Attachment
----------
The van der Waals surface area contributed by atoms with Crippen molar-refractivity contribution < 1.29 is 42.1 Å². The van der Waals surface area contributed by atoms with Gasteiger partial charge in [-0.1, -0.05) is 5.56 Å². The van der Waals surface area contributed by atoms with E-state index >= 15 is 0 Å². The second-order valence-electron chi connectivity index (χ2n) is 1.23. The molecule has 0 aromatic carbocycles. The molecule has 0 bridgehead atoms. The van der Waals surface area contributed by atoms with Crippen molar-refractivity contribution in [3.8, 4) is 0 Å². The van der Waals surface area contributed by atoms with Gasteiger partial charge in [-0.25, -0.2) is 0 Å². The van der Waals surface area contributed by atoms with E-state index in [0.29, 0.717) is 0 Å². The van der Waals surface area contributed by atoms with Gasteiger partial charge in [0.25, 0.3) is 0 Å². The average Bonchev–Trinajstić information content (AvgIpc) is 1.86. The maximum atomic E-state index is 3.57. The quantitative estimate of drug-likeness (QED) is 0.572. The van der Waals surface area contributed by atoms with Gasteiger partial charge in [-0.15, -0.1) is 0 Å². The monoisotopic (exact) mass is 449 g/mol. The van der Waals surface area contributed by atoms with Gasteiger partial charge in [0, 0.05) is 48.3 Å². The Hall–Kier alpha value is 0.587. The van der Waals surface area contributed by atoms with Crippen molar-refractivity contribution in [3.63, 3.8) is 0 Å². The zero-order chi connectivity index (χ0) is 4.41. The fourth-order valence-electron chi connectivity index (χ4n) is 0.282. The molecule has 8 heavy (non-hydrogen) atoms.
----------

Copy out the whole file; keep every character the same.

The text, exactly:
The van der Waals surface area contributed by atoms with Crippen molar-refractivity contribution < 1.29 is 42.1 Å². The van der Waals surface area contributed by atoms with Gasteiger partial charge in [-0.1, -0.05) is 5.56 Å². The van der Waals surface area contributed by atoms with E-state index >= 15 is 0 Å². The second-order valence-electron chi connectivity index (χ2n) is 1.23. The molecule has 0 aromatic carbocycles. The molecule has 0 bridgehead atoms. The van der Waals surface area contributed by atoms with Crippen molar-refractivity contribution in [3.8, 4) is 0 Å². The van der Waals surface area contributed by atoms with Gasteiger partial charge in [-0.25, -0.2) is 0 Å². The van der Waals surface area contributed by atoms with E-state index in [0.29, 0.717) is 0 Å². The van der Waals surface area contributed by atoms with Gasteiger partial charge in [0.25, 0.3) is 0 Å². The average Bonchev–Trinajstić information content (AvgIpc) is 1.86. The maximum atomic E-state index is 3.57. The quantitative estimate of drug-likeness (QED) is 0.572. The van der Waals surface area contributed by atoms with Gasteiger partial charge in [-0.15, -0.1) is 0 Å². The monoisotopic (exact) mass is 449 g/mol. The van der Waals surface area contributed by atoms with Gasteiger partial charge in [0, 0.05) is 48.3 Å². The Hall–Kier alpha value is 0.587. The van der Waals surface area contributed by atoms with Crippen molar-refractivity contribution in [3.63, 3.8) is 0 Å². The zero-order chi connectivity index (χ0) is 4.41. The fourth-order valence-electron chi connectivity index (χ4n) is 0.282. The molecule has 8 heavy (non-hydrogen) atoms.